Going on a holiday trip isn’t the simple matter today that it was in the near past. Financially speaking a different approach must be taken than say a decade ago, and other options taken into account other than the trans-states expedition.
In the summer of 2001 my grandparents and I traveled from Indiana to Yellowstone National Park in western Wyoming, a round trip of well over 3,000 miles. We also freely took detours into Utah and northern Colorado on the return trip. I remember distinctly my grandfather being upset when we had to stop and fill up the gas-tank because the price was at the highest I had yet seen in my life-time; $1.75.
Aside from a trip to Germany (buying a plane ticket to Europe is probably cheaper than traveling by car across country right now) I haven’t traveled that far from home since. Instead I’ve found other ways to satisfy my desire for weekend trips and interesting locals. This is a guide for residents of Indiana looking for a few interesting vacation spots other than the usual theme parks. Of course the distance to each place I cover here depends on the place of residence of the reader, but from my home the farthest drive was under 2 ”” hours one-way. These are my personal suggestions, but with a little research one can find that Indiana has no shortage of historical and natural places of interest.
And remember, taking the scenic route is half the fun, I try avoiding the interstates as much as possible.
Because my picks require a certain amount of information to do them justice I’ve broken this article into three parts. For locations 2 & 3 please see part two of this article; locations 4 & 5 are part three.
1.) CORYDON – I begin with Corydon, a small, historically crammed town in southern Indiana, because it is one of the most interesting spots I’ve found so far.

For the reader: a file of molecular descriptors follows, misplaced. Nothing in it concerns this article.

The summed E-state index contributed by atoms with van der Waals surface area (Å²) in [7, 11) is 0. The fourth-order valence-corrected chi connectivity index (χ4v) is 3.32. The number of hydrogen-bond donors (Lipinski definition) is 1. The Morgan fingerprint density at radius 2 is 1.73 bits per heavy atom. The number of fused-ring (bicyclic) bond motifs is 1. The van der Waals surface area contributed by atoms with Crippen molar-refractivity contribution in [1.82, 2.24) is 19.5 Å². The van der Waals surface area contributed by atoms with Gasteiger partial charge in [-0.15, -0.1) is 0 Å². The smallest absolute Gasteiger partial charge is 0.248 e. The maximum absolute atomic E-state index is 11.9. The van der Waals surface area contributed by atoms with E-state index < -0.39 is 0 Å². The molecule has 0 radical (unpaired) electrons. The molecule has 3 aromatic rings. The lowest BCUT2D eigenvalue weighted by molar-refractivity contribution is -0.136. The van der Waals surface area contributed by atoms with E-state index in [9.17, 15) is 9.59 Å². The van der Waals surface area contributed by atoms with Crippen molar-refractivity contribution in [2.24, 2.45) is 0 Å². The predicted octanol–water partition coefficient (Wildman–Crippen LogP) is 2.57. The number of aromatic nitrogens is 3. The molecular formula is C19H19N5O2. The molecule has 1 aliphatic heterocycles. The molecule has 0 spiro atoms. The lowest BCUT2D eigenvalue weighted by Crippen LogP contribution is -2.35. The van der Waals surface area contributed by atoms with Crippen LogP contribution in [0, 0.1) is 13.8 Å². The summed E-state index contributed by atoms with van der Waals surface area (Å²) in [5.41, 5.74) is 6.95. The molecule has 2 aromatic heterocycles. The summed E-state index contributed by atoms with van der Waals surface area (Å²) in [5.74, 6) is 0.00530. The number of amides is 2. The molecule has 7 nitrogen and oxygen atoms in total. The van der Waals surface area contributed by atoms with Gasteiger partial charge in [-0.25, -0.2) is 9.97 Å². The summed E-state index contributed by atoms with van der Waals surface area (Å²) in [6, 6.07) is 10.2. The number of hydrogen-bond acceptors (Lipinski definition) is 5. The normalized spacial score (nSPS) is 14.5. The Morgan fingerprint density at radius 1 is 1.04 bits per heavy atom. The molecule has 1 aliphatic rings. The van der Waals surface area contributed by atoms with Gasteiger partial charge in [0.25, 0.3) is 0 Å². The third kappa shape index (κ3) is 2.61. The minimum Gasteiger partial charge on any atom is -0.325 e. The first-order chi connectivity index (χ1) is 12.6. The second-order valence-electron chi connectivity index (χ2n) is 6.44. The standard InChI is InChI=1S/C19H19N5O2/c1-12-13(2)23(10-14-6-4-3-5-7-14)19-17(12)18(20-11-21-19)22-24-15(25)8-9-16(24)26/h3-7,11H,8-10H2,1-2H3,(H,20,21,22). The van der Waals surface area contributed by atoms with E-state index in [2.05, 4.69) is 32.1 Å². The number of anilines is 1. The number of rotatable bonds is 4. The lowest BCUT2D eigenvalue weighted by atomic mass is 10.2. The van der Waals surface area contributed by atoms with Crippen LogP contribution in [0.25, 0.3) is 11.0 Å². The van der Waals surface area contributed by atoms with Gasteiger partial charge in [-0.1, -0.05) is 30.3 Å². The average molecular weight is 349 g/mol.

The town was the one time territorial capital (relocated from Vincennes) and first state capital (1816-1825) of Indiana before the move to Indianapolis. The square and surrounding area are jam-packed with significant landmarks of Indiana history. Some of the buildings, like Branham Tavern, built by William Henry Harrison, a former territorial governor and eventually President of the United States, date from before 1807.
A short walk from there will bring you to the first State Capitol Building (a $2 fee is now required to enter), a small two story structure that unbelievably at one time held the State Senate, House of Representatives and Supreme Court. Another short walk away is the Governor’s Headquarters which is usually open to the public but was unfortunately closed the day I visited for unknown reasons, but a beautiful square garden and hillside behind the house was still worth a visit.
My favorite landmark had to be the Constitution Elm, the spot where the state constitution was, according to legend, written because during the heat-wave of that summer (1816) it was too warm inside the capitol building for the delegates to meet. Unfortunately Dutch Elm disease claimed the tree in 1925, but a large portion of the 5′ across trunk is still preserved within a sandstone monument and pictures can be seen of it in its former glory at the Visitors Bureau located across from the Governor’s Headquarters on Elm and Walnut streets. Directly facing the Constitution Elm happens to be the oldest house still standing in the state.
A few miles outside of town is the Morgan’s Raid Battle Site where a small militia of Ind. soldiers briefly resisted the far superior numbers of the Confederate General Morgan before being overwhelmed and forced to retreat during the Civil War. A recently reconstructed cabin and several stone monuments are currently situated at the place of battle which is surrounded by thick woods. The quiet, secluded spot, besides being a place of interest, would also serve nicely for a picnic or for those interested and equipped, metal-detecting.
It would take more than a few paragraphs in one article to cover the dozens of sites worth the while to visit in Corydon, so I’m afraid I must leave it at that in order to cover other worthy places. It is worth the visit, the town does not disappoint. Corydon contains enough to fill a day or two for any family or individual interested, and most of the places are within easy walking distance of one another. Over-night accommodations are available at a locally run inn, and there is no shortage of franchise hotels outside of town.
The town also has sporadic bluegrass festivals and battle reenactments either at the square or at the battle site, if you’re lucky enough to plan a visit during one of these events.
Directions: Not far north-west of Louisville, KY. Follow Ind. 135 south (near Interstate 64) and there will be plenty of signs to lead the way.
Part 2 contains information for:
2.) Spring Mill State Park, Mitchell
3.) The Lew Wallace Study, Crawfordsville
Part 3 contains information for:
4.) Turkey Run State Park, Marshall
5.) Downtown Bloomington & The IU Campus